A 62-year old patient was treated at the University of Pittsburgh Medical Center (UPMC) for bleeding of the brain, and it is alleged that the doctors treating him were guilty of a number of medical mistakes that led to the man dying. Though the family of the deceased filed a medical malpractice claim against UPMC and four treating doctors, the claims against the doctors were dropped in exchange for a $1.37 million settlement to the family.
Why were the claims against the doctors dropped? Possibly this was a means of avoiding placing the doctors names in a database that keeps track of medical malpractice claims filed against such physicians.
These are some common practices of attorneys defending hospitals in medical malpractice claims. By such strategies, hospitals can put victims of medical malpractice in the position of either dropping the claims against the doctors and taking the settlement or bringing the case all the way to trial. Such victims may not have the time or resources to go that route.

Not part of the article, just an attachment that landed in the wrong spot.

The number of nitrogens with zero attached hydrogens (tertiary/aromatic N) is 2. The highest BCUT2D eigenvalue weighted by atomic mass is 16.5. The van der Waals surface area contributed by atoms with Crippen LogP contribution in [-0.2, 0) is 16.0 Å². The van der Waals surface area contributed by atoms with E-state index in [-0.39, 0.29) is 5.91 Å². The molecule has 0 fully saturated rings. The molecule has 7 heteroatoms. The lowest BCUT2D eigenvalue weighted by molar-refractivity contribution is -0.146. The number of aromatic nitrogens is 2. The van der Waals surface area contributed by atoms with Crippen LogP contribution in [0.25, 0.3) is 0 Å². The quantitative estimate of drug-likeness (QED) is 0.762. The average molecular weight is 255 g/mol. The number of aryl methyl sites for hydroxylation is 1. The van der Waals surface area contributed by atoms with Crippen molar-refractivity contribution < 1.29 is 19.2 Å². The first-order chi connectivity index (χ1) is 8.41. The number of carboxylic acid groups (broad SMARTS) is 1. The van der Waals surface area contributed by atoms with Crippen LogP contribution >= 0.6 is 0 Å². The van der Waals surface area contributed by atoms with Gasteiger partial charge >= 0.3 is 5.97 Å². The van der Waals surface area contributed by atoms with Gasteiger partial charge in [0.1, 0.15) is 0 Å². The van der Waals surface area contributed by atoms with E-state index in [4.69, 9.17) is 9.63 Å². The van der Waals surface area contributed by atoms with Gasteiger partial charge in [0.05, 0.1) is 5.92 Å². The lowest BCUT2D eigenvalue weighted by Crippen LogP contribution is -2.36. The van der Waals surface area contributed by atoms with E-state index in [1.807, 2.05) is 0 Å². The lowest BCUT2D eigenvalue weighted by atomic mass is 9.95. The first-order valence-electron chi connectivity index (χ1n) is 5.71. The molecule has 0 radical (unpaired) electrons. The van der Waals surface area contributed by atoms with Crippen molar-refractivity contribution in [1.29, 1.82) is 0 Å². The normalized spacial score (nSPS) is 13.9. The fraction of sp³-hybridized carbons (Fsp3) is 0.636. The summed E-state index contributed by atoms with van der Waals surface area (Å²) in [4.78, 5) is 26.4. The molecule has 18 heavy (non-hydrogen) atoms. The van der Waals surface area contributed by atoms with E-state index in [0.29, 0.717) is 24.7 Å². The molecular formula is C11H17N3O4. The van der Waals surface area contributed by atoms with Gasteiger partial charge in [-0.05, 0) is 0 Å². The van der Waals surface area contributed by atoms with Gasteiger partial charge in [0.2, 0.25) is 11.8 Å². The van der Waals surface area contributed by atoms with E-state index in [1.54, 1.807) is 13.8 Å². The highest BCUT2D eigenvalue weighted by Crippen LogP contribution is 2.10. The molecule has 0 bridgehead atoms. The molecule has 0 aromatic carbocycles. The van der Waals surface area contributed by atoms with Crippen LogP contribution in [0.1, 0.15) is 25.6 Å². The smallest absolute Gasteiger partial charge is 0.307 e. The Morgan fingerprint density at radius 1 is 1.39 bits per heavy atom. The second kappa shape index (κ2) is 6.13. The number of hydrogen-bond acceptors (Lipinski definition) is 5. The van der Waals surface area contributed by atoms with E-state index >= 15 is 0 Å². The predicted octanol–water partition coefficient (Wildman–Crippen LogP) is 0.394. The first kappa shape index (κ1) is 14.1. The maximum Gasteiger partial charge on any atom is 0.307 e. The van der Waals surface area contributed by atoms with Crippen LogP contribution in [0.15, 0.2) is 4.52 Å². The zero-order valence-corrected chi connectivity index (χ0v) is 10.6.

Essentially, what such a tactic does is prevent attorneys representing victims of medical malpractice of finding out about prior medical mistakes made by a specific doctor. Though the hospital may still pay out a settlement to those injured, no one else can ever be sure what doctor was specifically at fault for what occurred.
A goal in bringing medical malpractice cases is to prevent future medical malpractice from occurring. If the doctors responsible are held liable, they may be forced to change their ways of practicing medicine or be forced out of the business. This cannot occur if hospitals choose to protect doctors guilty of medical negligence.
Source: Pittsburgh Post-Gazette, "Removing doctors in settlements can deflect oversight," by Sean D. Hamill, May 20, 2012